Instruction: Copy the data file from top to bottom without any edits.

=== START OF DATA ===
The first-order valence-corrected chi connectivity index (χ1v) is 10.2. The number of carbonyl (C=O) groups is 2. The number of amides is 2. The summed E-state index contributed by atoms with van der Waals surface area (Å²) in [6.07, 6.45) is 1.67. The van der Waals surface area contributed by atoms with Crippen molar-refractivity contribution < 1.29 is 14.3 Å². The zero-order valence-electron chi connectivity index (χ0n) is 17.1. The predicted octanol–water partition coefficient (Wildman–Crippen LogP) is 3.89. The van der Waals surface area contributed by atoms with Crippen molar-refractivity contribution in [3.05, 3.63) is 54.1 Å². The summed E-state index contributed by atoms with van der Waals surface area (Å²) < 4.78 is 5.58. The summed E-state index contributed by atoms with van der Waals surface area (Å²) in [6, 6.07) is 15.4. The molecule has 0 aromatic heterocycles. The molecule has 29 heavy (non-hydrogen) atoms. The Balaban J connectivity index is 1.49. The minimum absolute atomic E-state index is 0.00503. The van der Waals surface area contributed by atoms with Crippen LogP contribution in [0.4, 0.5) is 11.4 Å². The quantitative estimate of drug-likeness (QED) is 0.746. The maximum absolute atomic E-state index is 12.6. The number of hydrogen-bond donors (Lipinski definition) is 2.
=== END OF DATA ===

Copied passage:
The first-order valence-corrected chi connectivity index (χ1v) is 10.2. The number of carbonyl (C=O) groups is 2. The number of amides is 2. The summed E-state index contributed by atoms with van der Waals surface area (Å²) in [6.07, 6.45) is 1.67. The van der Waals surface area contributed by atoms with Crippen molar-refractivity contribution < 1.29 is 14.3 Å². The zero-order valence-electron chi connectivity index (χ0n) is 17.1. The predicted octanol–water partition coefficient (Wildman–Crippen LogP) is 3.89. The van der Waals surface area contributed by atoms with Crippen molar-refractivity contribution in [3.05, 3.63) is 54.1 Å². The summed E-state index contributed by atoms with van der Waals surface area (Å²) < 4.78 is 5.58. The summed E-state index contributed by atoms with van der Waals surface area (Å²) in [6, 6.07) is 15.4. The molecule has 0 aromatic heterocycles. The molecule has 29 heavy (non-hydrogen) atoms. The Balaban J connectivity index is 1.49. The minimum absolute atomic E-state index is 0.00503. The van der Waals surface area contributed by atoms with Crippen LogP contribution in [0.4, 0.5) is 11.4 Å². The quantitative estimate of drug-likeness (QED) is 0.746. The maximum absolute atomic E-state index is 12.6. The number of hydrogen-bond donors (Lipinski definition) is 2.